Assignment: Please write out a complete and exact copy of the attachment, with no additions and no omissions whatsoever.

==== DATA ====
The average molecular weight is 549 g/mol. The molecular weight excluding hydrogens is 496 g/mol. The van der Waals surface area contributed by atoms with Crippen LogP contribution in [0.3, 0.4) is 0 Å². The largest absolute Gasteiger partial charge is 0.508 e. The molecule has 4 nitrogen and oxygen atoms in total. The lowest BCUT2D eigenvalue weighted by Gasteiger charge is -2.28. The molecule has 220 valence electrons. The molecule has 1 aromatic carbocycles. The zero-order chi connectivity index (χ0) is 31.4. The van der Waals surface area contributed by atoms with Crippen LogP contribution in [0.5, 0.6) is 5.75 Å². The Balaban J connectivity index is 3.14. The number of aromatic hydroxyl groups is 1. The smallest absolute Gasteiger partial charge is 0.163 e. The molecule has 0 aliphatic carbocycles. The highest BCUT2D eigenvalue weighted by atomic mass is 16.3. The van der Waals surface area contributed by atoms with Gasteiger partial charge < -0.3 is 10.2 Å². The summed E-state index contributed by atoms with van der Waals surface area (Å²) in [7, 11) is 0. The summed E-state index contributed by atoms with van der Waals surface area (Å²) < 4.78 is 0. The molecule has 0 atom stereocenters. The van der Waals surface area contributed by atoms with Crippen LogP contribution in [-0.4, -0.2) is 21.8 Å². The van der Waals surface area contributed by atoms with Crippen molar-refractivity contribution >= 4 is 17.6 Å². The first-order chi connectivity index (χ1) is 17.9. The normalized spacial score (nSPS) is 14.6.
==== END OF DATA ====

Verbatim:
The average molecular weight is 549 g/mol. The molecular weight excluding hydrogens is 496 g/mol. The van der Waals surface area contributed by atoms with Crippen LogP contribution in [0.3, 0.4) is 0 Å². The largest absolute Gasteiger partial charge is 0.508 e. The molecule has 4 nitrogen and oxygen atoms in total. The lowest BCUT2D eigenvalue weighted by Gasteiger charge is -2.28. The molecule has 220 valence electrons. The molecule has 1 aromatic carbocycles. The zero-order chi connectivity index (χ0) is 31.4. The van der Waals surface area contributed by atoms with Crippen LogP contribution in [0.5, 0.6) is 5.75 Å². The Balaban J connectivity index is 3.14. The number of aromatic hydroxyl groups is 1. The smallest absolute Gasteiger partial charge is 0.163 e. The molecule has 0 aliphatic carbocycles. The highest BCUT2D eigenvalue weighted by atomic mass is 16.3. The van der Waals surface area contributed by atoms with Gasteiger partial charge < -0.3 is 10.2 Å². The summed E-state index contributed by atoms with van der Waals surface area (Å²) in [7, 11) is 0. The summed E-state index contributed by atoms with van der Waals surface area (Å²) < 4.78 is 0. The molecule has 0 atom stereocenters. The van der Waals surface area contributed by atoms with Crippen LogP contribution in [-0.4, -0.2) is 21.8 Å². The van der Waals surface area contributed by atoms with Crippen molar-refractivity contribution >= 4 is 17.6 Å². The first-order chi connectivity index (χ1) is 17.9. The normalized spacial score (nSPS) is 14.6.